# Why Schrödinger’s equation?

For any pair of points $$A,\ B\in\mathbf{R}^n$$ consider the space of
paths $$\gamma\colon [0,T]\to\mathbf{R}^n$$ between $$A$$ and $$B$$. Let $$L$$
be a Lagrangian and
$I(\gamma)=\int_0^TL(t,\gamma(t),\dot{\gamma}(t))dt$ be the action
of that path. A classical path of time $$T$$ joining $$A$$ and $$B$$ is a
solution to the corresponding Euler-Lagrange equation. Let's suppose
we're in an ideal situation: for any $$T$$ and any pair of points $$A$$,
$$B$$ there is a unique classical path $$\gamma_{A,B,T}$$ of time $$T$$
joining $$A$$ and $$B$$.

Fix $$A$$, but allow $$B$$ and $$T$$ to vary. Define the function
$W(B,T)=I(\gamma_{A,B,T}).$

The Hamilton-Jacobi equation is a PDE satisfied by this
function. Let's first compute the derivatives of $$W$$ with respect to
$$B$$. Replace $$B$$ by $$B+b$$ and suppose that
$$\gamma_{A,B+b,T}(t)=\gamma_{A,B,T}(t)+\eta(t)$$. Then, for small $$b$$,
writing $$\gamma_{A,B,T}(t)=(x_1(t),\ldots,x_n(t))$$, we have
$I(\gamma_{A,B+b,T})=I(\gamma_{A,B,T})+\int_0^T\left(\frac{\partial L}{\partial x_i}-\frac{d}{dt}\frac{\partial L}{\partial\dot{x}_i}\right)dt+\left[\frac{\partial L}{\partial \dot{x}_i}\eta_i(t)\right]_0^T+\cdots$ by the usual Euler-Lagrange
argument for computing the first variation of $$I$$. Since
$$\gamma_{A,B,T}$$ is the classical path, the first term vanishes. Since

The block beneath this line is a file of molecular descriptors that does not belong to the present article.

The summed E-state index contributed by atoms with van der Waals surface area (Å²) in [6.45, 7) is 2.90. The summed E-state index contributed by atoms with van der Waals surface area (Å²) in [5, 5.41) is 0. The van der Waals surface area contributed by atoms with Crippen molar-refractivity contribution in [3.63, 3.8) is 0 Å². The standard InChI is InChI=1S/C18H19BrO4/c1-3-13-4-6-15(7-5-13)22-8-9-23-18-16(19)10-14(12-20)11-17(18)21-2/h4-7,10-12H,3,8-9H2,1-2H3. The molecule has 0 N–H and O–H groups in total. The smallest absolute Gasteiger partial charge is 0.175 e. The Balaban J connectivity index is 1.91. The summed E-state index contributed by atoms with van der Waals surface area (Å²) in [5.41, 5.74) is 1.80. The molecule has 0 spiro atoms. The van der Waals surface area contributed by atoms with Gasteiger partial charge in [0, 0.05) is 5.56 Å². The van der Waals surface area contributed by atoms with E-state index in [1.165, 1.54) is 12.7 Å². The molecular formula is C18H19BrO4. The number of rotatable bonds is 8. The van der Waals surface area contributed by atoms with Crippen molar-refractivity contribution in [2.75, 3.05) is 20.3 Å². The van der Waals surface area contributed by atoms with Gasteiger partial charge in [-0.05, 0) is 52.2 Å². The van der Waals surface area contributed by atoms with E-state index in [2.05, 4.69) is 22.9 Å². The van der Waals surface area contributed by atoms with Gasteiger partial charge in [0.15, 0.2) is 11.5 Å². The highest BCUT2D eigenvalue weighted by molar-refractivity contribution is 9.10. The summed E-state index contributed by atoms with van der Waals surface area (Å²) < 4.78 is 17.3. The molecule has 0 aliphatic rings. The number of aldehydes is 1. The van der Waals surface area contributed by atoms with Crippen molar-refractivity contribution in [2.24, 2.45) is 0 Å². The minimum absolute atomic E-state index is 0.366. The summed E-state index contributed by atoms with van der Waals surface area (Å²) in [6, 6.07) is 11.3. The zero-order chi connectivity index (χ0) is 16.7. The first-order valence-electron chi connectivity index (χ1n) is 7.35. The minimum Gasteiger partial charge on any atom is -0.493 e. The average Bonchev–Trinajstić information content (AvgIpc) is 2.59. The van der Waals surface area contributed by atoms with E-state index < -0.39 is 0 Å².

$$\eta_i(0)=0$$ (the point $$A$$ is fixed) the only remaining term is
$$\frac{\partial L}{\partial \dot{x}_i}(T)\eta_i(T)$$. Since
$$b_i=\eta_i(T)$$, this means that the first variation of $$W$$ is
$\frac{\partial W}{\partial B_i}=\frac{\partial L}{\partial\dot{x}_i}(T)$ By Hamilton's equations, $$\frac{\partial L}{\partial\dot{x}_i}=p_i$$ so this says that $$\partial W/\partial B_i$$
is the ith component of momentum at the endpoint of the path.

Now, by the fundamental theorem of calculus:
$\frac{dW}{dt}=L(T,B_i,\dot{B}_i)$ but by the chain rule
$\frac{dW}{dT}=\frac{\partial W}{\partial T}+\sum_i\frac{\partial W}{\partial B_i}\dot{B}_i$ This gives $\frac{\partial W}{\partial T}=L-\sum_ip_i\dot{B}_i$ where $$p_i$$ is the momentum at the
endpoint. Since the Hamiltonian $$H$$ and Lagrangian $$L$$ are related by
a Legendre transform, we have
$L(T,B_i,\dot{B}_i)-\sum_ip_i\dot{B}_i=-H(T,B_i,p_i)=-H\left(T,B_i,\frac{\partial W}{\partial B_i}\right)$ so we see that $$W$$ satisfies the
Hamilton-Jacobi equation $\frac{\partial W}{\partial T}=-H(T,B,\nabla W).$